Where to start with...

Where to start reading Lisa Jewell

Lisa Jewell has been writing fiction for 25 years, including romance, domestic suspense and thrillers. Here's where to start with her work.

Lucy Pearson
Lisa Jewell's best books
Photographer credit: Andrew Whitton. Image credit: Victoria Ford/Penguin.

As one of the UK’s most widely-read authors, it’s fair to say that Lisa Jewell is something of a literary heavyweight – and a highly readable one at that. Her books have sold over 10 million copies worldwide, been translated into 29 languages, and hit the big time on both sides of the pond.

Once beloved for her romances, Jewell has since become a household name in crime fiction, with her books frequently on the Sunday Times bestseller list. In her new novel, Breaking the Dark, Jewell pivots once again: this time, exploring the Marvel Universe to tell the story of private investigator and former superhero Jessica Jones as she investigates how a pair of teenage twins have returned from a holiday with unnaturally perfect features.  

Yet to start a love affair with Lisa Jewell? Here’s where we think you should begin…

Published at the turn of the millennium, Ralph’s Party was inspired by Jewell’s own experience as an unemployed secretary in the late 1990s, and was the bestselling debut novel of 1999. An addictively readable romcom, it follows the six residents of 31 Alamanac Road, including the titular Ralph, a starving artist who falls for his housemate. This is the obvious place to start with Jewell’s back catalogue and its heart and humour will give you a taste of what’s to come. 

Thirtynothing (2000)

A charming novel about first loves and second chances, Jewell’s sophomore novel follows Dig and Nadine, best friends since childhood. Still navigating the complexities of adulthood, at “thirtynothing” they’re both searching for something more. When Dig runs into his first love, Delilah, it stirs up old feelings and prompts both friends to re-evaluate their lives and relationships. In Thirtynothing, Jewell captures the essence of nostalgia and the longing for what might have been.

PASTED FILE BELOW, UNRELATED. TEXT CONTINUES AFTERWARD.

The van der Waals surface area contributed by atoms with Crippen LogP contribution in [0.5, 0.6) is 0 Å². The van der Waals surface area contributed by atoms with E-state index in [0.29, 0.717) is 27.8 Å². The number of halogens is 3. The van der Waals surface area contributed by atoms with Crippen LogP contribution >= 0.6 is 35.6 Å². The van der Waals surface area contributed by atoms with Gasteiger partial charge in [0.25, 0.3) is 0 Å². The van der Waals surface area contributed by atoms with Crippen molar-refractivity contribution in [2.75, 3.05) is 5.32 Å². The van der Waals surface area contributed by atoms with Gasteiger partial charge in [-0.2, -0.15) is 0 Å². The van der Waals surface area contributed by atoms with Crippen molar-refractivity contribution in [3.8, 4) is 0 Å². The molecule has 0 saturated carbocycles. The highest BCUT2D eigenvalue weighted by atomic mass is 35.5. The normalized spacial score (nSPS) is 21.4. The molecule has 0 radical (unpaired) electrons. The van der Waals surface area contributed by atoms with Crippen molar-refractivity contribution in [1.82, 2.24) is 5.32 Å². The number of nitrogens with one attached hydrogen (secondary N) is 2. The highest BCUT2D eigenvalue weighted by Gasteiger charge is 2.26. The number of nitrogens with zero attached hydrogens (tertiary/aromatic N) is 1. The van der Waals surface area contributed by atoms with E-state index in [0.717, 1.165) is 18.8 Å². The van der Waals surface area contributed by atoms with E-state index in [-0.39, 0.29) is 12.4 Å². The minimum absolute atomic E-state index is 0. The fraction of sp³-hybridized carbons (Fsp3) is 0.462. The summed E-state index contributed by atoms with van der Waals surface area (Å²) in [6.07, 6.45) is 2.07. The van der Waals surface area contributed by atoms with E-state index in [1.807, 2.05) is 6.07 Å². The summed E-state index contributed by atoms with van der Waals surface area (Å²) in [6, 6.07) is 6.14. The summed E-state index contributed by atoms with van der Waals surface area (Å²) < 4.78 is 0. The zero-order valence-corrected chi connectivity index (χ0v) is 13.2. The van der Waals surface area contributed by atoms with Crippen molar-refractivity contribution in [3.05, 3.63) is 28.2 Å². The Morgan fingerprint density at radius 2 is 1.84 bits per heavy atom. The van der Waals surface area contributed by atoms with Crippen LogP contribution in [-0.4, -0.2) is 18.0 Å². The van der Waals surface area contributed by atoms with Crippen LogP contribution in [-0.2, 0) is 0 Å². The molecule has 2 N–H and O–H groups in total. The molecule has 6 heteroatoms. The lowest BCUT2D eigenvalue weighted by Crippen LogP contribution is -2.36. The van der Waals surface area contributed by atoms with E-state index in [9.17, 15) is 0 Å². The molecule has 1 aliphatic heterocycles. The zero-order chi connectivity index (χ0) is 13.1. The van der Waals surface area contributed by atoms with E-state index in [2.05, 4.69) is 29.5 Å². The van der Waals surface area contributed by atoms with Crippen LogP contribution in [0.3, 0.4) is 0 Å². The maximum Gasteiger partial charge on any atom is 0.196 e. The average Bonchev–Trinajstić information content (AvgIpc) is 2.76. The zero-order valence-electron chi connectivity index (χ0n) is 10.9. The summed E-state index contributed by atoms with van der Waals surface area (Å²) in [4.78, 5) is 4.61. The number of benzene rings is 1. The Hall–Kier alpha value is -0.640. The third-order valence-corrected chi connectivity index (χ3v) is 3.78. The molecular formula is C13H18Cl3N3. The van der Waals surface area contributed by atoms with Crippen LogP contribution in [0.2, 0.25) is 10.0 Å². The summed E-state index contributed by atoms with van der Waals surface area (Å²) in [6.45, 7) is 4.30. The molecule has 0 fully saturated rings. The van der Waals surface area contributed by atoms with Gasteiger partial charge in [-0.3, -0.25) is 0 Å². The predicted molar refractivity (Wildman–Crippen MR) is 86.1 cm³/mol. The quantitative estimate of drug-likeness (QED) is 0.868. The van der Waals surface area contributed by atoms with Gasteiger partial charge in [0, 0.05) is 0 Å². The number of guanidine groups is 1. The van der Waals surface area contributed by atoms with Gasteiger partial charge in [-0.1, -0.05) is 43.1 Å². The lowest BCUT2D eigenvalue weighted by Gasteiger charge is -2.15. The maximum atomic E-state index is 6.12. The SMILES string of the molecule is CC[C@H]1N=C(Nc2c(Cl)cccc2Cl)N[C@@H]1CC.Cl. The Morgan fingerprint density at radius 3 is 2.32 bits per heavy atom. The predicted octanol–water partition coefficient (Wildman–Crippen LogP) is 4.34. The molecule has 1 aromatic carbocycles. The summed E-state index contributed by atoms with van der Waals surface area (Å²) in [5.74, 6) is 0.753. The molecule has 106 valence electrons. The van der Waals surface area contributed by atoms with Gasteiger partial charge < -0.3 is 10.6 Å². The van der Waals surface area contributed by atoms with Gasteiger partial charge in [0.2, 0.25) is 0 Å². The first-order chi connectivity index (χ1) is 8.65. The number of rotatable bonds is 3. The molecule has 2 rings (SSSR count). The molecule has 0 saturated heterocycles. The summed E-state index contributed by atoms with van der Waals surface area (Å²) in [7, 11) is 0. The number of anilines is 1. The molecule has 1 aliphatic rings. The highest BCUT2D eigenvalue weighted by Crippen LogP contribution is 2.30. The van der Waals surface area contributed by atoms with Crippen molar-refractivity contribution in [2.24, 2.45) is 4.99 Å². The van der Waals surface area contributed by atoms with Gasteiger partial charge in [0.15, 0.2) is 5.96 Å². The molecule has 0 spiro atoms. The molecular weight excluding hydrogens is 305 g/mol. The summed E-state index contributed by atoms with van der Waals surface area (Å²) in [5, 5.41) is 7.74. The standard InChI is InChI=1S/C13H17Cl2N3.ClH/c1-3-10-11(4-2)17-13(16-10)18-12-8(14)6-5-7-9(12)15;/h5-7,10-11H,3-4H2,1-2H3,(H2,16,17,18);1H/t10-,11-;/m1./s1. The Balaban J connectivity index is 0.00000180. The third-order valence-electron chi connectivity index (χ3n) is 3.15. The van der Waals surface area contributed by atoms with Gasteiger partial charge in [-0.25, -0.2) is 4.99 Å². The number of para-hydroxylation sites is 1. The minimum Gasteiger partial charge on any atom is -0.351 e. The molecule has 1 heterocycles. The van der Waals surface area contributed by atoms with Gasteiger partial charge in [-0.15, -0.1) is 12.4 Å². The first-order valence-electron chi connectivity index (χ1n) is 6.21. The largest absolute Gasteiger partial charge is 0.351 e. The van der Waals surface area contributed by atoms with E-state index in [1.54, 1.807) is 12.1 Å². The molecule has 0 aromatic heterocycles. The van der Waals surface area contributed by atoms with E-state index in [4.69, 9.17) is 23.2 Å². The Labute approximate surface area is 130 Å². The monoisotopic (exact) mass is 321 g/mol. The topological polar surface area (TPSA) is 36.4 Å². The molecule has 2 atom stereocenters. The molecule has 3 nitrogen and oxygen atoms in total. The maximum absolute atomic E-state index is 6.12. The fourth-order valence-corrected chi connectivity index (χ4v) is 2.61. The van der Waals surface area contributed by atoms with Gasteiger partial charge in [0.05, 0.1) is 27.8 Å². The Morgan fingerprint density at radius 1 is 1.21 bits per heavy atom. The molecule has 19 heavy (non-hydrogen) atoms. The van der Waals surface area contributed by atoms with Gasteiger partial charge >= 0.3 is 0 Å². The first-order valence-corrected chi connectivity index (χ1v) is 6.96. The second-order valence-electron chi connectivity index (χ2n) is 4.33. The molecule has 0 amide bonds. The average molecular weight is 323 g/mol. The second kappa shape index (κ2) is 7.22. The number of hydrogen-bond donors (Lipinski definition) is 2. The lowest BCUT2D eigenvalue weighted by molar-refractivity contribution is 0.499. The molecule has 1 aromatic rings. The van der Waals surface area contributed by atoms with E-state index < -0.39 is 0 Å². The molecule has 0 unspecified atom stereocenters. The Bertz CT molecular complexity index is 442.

The Family Upstairs offers readers an introduction to the captivating writing style that makes Jewell’s psychological thrillers so addictive. The story begins when Libby inherits a mansion in London, only to discover its dark history involving cults, mysterious deaths, and hidden identities. As the narrative unfolds through multiple perspectives, Jewell masterfully builds suspense and unveils secrets. The Family Upstairs has sold over 1 million copies and counts the likes of Sarah Jessica Parker and Olivia Colman among its fans.

One of Jewell’s finest forays into domestic fiction, The Truth About Melody Browne is a compulsively readable, evocative tale about identity and healing. Melody lost her memory after a traumatic event at nine years old, and lives a simple, controlled life until a chance encounter triggers forgotten memories. Both poignant and compelling, the book exemplifies Jewell’s talent for blending suspense with heartfelt storytelling.

When Josie meets glamorous podcaster Alix at the pub, the pair strike up an unlikely friendship and Alix agrees to interview Josie for her podcast. But while Josie’s fantastical story makes for great material, it also masks chilling truths about her life and intentions. None of This Is True combines much of what Jewell’s stories are known and loved for: an atmosphere of suspense and unease, twisted relationships, and buried secrets. The novel was crowned Crime Novel of the Year at the 2024 British Book Awards, and there’s a potential Netflix adaptation in the works.

This book has been cited as Jewell’s darkest thriller. It gained worldwide fame during lockdown and sold 2 million copies in the States, cementing Jewell as the go-to in crime fiction for readers on both sides of the Atlantic. The addictive read follows Laurel, whose teenage daughter Ellie disappeared 10 years ago. When Laurel meets her boyfriend’s daughter, she is shocked to discover that the young girl is the spitting image of Ellie. Will she finally find out what happened to her daughter?

This mystery focuses on Tallulah, a young mother who vanishes after a night out, leaving behind a baby, a bewildered boyfriend and a heartbroken mother. As the narrative shifts between past and present, secrets and lies slowly come to light. A masterclass in the sort of simmering tension Jewell is known and loved for, The Night She Disappeared fuses together well-drawn characters, an intricate plot and a chilling atmosphere and will keep readers on edge until the very last page.

Don't miss Lisa Jewell's new book, Breaking the Dark

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